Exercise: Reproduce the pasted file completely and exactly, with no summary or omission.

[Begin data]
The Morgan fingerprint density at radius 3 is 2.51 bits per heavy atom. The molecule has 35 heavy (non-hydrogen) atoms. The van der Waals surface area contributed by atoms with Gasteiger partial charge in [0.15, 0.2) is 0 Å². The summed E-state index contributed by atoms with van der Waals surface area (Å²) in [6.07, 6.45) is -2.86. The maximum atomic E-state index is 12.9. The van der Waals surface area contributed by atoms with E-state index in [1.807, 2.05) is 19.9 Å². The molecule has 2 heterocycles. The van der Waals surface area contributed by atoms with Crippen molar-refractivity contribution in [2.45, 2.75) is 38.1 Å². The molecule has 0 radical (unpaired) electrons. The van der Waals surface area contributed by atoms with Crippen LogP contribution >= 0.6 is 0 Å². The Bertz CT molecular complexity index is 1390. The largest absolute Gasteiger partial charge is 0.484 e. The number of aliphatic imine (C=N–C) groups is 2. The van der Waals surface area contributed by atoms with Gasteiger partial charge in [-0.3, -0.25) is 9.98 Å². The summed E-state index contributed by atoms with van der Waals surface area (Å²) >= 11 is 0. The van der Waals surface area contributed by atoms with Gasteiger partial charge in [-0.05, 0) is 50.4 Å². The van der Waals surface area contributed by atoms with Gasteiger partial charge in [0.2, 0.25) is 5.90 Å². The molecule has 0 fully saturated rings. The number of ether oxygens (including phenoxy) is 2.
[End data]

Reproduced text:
The Morgan fingerprint density at radius 3 is 2.51 bits per heavy atom. The molecule has 35 heavy (non-hydrogen) atoms. The van der Waals surface area contributed by atoms with Gasteiger partial charge in [0.15, 0.2) is 0 Å². The summed E-state index contributed by atoms with van der Waals surface area (Å²) in [6.07, 6.45) is -2.86. The maximum atomic E-state index is 12.9. The van der Waals surface area contributed by atoms with E-state index in [1.807, 2.05) is 19.9 Å². The molecule has 2 heterocycles. The van der Waals surface area contributed by atoms with Crippen molar-refractivity contribution in [2.45, 2.75) is 38.1 Å². The molecule has 0 radical (unpaired) electrons. The van der Waals surface area contributed by atoms with Crippen LogP contribution >= 0.6 is 0 Å². The Bertz CT molecular complexity index is 1390. The largest absolute Gasteiger partial charge is 0.484 e. The number of aliphatic imine (C=N–C) groups is 2. The van der Waals surface area contributed by atoms with Gasteiger partial charge in [-0.3, -0.25) is 9.98 Å². The summed E-state index contributed by atoms with van der Waals surface area (Å²) >= 11 is 0. The van der Waals surface area contributed by atoms with Gasteiger partial charge in [-0.05, 0) is 50.4 Å². The van der Waals surface area contributed by atoms with Gasteiger partial charge in [0.2, 0.25) is 5.90 Å². The molecule has 0 fully saturated rings. The number of ether oxygens (including phenoxy) is 2.